Friday, May 23, 2014

Servers, Shovels, and On-line Sales

eBay is in the news this week, having been the latest high profile victim of a breach. From the media reports I’ve seen, it appears that the attackers compromised certain eBay employee credentials and then used those credentials to log into internal databases containing information about eBay’s users. While the story has been widely covered, I thought it would be interesting to look at it from a different perspective than I’ve seen in the media coverage.

This breach interests me because it brings together two concepts I’ve written about in the past: “The Forgotten Servers” ( and “Don’t Forget to Dig” (

I won’t rehash the details of those posts here, but in essence, identifying server compromises is extremely difficult. Detecting infected endpoints is much easier in comparison, and because of that, it typically dominates the security operations workflow. As we know though, servers generally contain much more valuable information, but it is much more difficult to detect when they have been compromised. Server compromises generally live in the realm of the unknown unknowns, and they are usually far more serious than endpoint compromises.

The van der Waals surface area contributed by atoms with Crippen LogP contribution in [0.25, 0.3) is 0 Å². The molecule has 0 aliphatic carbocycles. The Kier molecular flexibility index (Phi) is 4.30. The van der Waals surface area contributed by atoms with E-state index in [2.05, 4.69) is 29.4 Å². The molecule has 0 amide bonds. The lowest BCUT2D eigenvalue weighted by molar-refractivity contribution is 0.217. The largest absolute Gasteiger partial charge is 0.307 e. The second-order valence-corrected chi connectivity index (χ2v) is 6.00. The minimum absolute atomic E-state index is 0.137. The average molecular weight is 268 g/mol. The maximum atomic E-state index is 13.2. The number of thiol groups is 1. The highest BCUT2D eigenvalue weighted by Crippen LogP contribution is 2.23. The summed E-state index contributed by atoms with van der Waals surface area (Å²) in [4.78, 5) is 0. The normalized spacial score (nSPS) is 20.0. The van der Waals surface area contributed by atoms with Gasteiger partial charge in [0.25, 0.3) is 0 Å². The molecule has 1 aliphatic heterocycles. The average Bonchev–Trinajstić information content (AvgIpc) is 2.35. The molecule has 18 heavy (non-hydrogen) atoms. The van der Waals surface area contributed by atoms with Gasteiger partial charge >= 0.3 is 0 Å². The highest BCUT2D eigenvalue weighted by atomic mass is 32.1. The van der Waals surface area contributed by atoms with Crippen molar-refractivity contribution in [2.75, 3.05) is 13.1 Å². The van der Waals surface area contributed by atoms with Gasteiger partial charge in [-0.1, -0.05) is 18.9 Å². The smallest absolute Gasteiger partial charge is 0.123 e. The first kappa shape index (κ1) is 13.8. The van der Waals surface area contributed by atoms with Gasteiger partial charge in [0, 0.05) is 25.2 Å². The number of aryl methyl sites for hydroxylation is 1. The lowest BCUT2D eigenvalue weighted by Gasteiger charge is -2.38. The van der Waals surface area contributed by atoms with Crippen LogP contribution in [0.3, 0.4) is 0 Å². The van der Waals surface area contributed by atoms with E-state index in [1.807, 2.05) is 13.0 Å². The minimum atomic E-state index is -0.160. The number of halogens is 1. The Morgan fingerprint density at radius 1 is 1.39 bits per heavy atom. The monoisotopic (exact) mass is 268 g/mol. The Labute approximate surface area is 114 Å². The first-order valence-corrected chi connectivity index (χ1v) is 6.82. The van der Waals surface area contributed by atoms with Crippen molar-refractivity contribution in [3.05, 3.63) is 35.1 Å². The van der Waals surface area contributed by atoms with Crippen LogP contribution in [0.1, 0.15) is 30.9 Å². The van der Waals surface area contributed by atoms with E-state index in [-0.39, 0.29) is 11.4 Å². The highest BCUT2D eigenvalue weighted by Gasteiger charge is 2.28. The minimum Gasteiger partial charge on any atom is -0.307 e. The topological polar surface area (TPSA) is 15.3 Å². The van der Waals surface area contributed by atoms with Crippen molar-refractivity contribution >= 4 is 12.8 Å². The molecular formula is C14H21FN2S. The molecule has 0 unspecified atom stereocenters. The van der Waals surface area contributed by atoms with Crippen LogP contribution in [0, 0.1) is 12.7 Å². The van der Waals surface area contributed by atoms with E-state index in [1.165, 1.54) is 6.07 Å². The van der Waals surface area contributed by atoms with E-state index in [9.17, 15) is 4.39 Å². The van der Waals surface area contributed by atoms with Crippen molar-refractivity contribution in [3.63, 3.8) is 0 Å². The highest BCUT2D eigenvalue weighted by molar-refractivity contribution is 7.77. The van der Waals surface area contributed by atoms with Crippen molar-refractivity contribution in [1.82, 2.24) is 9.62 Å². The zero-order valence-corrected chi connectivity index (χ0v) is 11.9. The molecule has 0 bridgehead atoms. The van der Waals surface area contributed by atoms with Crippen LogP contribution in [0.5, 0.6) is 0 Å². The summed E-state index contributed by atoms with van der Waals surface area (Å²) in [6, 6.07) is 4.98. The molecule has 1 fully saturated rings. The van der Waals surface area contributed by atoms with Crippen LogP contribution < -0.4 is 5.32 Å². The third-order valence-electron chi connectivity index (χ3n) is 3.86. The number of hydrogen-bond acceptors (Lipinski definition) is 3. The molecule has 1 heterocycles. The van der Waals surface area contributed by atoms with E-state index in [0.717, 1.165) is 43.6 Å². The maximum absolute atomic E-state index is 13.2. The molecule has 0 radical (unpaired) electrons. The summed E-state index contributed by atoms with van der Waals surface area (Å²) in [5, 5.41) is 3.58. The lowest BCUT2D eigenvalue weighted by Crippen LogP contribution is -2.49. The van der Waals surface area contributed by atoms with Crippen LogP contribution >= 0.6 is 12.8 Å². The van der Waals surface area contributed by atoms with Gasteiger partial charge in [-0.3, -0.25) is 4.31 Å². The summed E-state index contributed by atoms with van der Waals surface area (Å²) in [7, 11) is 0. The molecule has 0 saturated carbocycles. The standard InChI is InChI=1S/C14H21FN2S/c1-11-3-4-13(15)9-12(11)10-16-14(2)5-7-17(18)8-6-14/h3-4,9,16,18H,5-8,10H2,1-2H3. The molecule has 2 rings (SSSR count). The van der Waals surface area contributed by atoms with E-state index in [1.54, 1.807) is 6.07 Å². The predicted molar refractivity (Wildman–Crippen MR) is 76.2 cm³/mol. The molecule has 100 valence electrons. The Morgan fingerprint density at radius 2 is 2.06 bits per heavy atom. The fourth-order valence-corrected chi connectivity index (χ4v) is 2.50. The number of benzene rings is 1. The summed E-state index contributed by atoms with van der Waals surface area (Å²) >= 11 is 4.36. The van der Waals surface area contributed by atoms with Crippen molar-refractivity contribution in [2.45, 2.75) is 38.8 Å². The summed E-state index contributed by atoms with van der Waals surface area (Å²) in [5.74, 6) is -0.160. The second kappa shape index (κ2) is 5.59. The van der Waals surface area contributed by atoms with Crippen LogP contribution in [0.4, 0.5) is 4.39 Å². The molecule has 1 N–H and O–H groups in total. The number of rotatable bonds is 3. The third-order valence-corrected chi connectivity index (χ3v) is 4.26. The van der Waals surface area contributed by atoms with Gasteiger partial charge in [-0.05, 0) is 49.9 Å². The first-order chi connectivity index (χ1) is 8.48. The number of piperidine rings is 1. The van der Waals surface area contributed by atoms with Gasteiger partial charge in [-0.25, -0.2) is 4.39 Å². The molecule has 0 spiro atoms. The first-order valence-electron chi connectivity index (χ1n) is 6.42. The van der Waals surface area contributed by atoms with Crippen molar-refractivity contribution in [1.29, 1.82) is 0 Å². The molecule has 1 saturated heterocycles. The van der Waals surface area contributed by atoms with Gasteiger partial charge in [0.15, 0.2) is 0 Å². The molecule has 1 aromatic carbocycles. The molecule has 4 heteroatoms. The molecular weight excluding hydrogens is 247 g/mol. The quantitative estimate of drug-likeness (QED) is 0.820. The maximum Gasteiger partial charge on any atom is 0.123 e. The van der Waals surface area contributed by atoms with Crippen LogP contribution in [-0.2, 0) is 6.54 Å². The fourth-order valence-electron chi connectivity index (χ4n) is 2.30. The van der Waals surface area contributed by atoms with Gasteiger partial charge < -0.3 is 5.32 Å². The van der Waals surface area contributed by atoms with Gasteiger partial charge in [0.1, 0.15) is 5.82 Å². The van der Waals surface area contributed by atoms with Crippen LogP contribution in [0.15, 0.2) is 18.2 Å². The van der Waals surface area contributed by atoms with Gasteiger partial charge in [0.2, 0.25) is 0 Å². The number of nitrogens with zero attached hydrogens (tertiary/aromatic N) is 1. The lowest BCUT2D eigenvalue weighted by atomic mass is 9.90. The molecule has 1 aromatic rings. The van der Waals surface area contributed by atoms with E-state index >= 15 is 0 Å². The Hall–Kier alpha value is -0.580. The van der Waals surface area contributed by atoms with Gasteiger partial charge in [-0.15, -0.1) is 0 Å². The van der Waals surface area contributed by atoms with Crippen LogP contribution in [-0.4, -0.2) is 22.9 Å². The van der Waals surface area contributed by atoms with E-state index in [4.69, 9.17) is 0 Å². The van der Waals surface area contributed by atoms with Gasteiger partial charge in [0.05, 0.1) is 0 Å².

This is where digging becomes important. While it may someday be possible to write reliable, high fidelity, low noise alerting for server environments, we’re not quite there as a community yet. No matter how rich and actionable our work queue of alerts is, we still need to dedicate some resources to work outside that linear flow. Those resources should be used to perform intensive analysis and “dig” through the network data using a variety of techniques. Server environments seem, to me at least, to be a great place to begin a digging initiative. Servers are valuable resources with valuable information that is worth keeping an eye on.

Bring your shovels. You’re going to need them.

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